Before there was time for the dispute to progress much further, yet another opinion of the Attorney-General’s Department was produced in the Senate. This opinion related to another statutory secrecy provision, but came to the opposite conclusion. Contrary to the other government opinions, it asserted that the Senate could require the disclosure of information to one of its committees notwithstanding that that information was covered by a secrecy provision.

All of the opinions and advices were then drawn to the attention of the Senate, and the government was called upon to determine exactly where it stood on the question. In due course a second opinion of the Solicitor-General was produced. This opinion conceded that a general statutory secrecy provision does not apply to inquiries by the Houses or their committees unless the provision in question is so framed as to have such an application. The opinion contended that a secrecy provision could apply to parliamentary inquiries by force not only of express words in the provision but by a “necessary implication” drawn from the statute. It was just such a “necessary implication” which was found by the Solicitor-General in the National Crime Authority Act to give the secrecy provision in that act an application to inquiries by the Joint Committee.

In an advice to the Senate by its Clerk on this opinion, it was pointed out that the doctrine of “necessary implication” still posed a residual threat to the powers and immunities of the Houses and their committees, because the government’s legal advisers could find “necessary implications” when there was a desire to invoke a particular secrecy provision to inhibit a parliamentary inquiry. This is well illustrated by the “necessary implication” drawn from the National Crime Authority Act, which would not necessarily be drawn by any conscientious reader of the statute.

As an indication of lack of acceptance of the final government opinion, a private senator’s bill was introduced into the Senate to declare, for the avoidance of doubt, that statutory provisions do not affect the law of parliamentary privilege except by express words. This residual question has not been resolved. The various opinions given on this matter were included in the explanatory memoranda accompanying the National Crime Authority (Powers of Parliamentary Joint Committee) Amendment Bill 1990, presented on 8 November 1990, and the Parliamentary Privileges Amendment (Effect of Other Laws) Bill 1991, presented on 9 September 1991. (See also 36th report of Committee of Privileges, 25 June 1992, PP 194/1992.)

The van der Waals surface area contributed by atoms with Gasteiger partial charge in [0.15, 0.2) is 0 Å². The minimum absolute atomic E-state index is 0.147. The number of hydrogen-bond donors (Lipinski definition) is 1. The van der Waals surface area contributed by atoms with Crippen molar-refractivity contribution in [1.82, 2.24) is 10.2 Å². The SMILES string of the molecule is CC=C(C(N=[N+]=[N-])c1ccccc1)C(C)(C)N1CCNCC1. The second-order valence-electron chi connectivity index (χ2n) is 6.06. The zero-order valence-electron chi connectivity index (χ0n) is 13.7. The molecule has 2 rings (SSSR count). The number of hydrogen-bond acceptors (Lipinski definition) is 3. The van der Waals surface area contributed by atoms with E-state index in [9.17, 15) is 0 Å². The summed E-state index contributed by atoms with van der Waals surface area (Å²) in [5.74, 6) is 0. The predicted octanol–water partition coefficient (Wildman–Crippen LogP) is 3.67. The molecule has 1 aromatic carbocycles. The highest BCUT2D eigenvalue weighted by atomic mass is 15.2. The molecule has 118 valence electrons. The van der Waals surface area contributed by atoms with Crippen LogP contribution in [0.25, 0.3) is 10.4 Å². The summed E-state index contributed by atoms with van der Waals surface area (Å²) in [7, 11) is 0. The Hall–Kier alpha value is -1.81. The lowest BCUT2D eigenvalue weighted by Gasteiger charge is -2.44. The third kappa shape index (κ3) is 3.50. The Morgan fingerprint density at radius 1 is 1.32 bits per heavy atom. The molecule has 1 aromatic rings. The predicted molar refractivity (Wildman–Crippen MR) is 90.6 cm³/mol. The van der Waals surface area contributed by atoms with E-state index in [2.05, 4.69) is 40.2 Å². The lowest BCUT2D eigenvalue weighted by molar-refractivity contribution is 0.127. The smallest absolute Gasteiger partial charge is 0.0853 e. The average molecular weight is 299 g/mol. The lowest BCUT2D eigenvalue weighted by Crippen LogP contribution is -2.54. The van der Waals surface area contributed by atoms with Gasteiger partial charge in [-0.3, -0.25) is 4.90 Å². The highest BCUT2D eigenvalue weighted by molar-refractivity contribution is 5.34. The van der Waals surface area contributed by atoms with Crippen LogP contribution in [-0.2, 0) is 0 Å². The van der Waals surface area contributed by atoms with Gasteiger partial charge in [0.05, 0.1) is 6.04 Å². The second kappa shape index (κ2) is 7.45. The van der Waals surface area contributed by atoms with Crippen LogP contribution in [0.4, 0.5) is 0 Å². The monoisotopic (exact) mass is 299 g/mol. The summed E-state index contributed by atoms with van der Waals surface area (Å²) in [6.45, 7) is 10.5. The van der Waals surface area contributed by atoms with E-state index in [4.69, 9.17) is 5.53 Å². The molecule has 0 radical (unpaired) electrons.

In 1995 the government’s advisers claimed that a clause in the Auditor-General Bill 1994 which would prevent the Auditor-General releasing certain information would be an implied restriction on the powers of the Senate and would prevent the provision of such information in response to an order of the Senate. It was also claimed that it would be unconstitutional for the Parliament to enact a provision to the effect that parliamentary powers and immunities are not affected by a statute except by express words. This claim was rejected by advice provided by the Clerk of the Senate. (See the 12th and 14th reports of 1995 of the Scrutiny of Bills Committee, PP 493/1995.) A revised version of the bill introduced in 1996 overcame this issue by explicitly providing for the effect of the clause on parliamentary inquiries.

Since 1991 the government has generally adhered to the view that a generic statutory secrecy provision does not affect parliamentary inquiries, with only occasional episodes of confusion on the point. For a statement by the government of the principle, see SD, 4/12/2003, pp 19442‑3, in relation to the ASIO Legislation Amendment Bill 2003. (See Supplement)

In estimates hearings in 2006 and 2007 officers of the Department of Employment and Workplace Relations attempted to suggest that a provision in the Public Service Act requiring officers to maintain confidentiality could be breached by the giving of evidence, but this position was rejected by the committee (Reports of the Employment, Workplace Relations and Education Legislation Committee, Budget Estimates 2006-07, p. 3 and Appendix A, PP 144/2006; Additional Estimates 2006-07, pp 14-15, PP 64/2007).

For an application of the principle that Parliament cannot be assumed to have indirectly surrendered by implication in a statute part of the privilege attaching to its proceedings, see Criminal Justice Commission v Parliamentary Criminal Justice Commissioner 2002 2 Qd R 8.

It is notable that in the United States the courts have consistently held that a statutory secrecy provision does not prevent the Houses of Congress or their committees requiring the production of the protected information (for example, FTC v Owens-Corning Fibreglass Corp 1980 626 F 2d 966).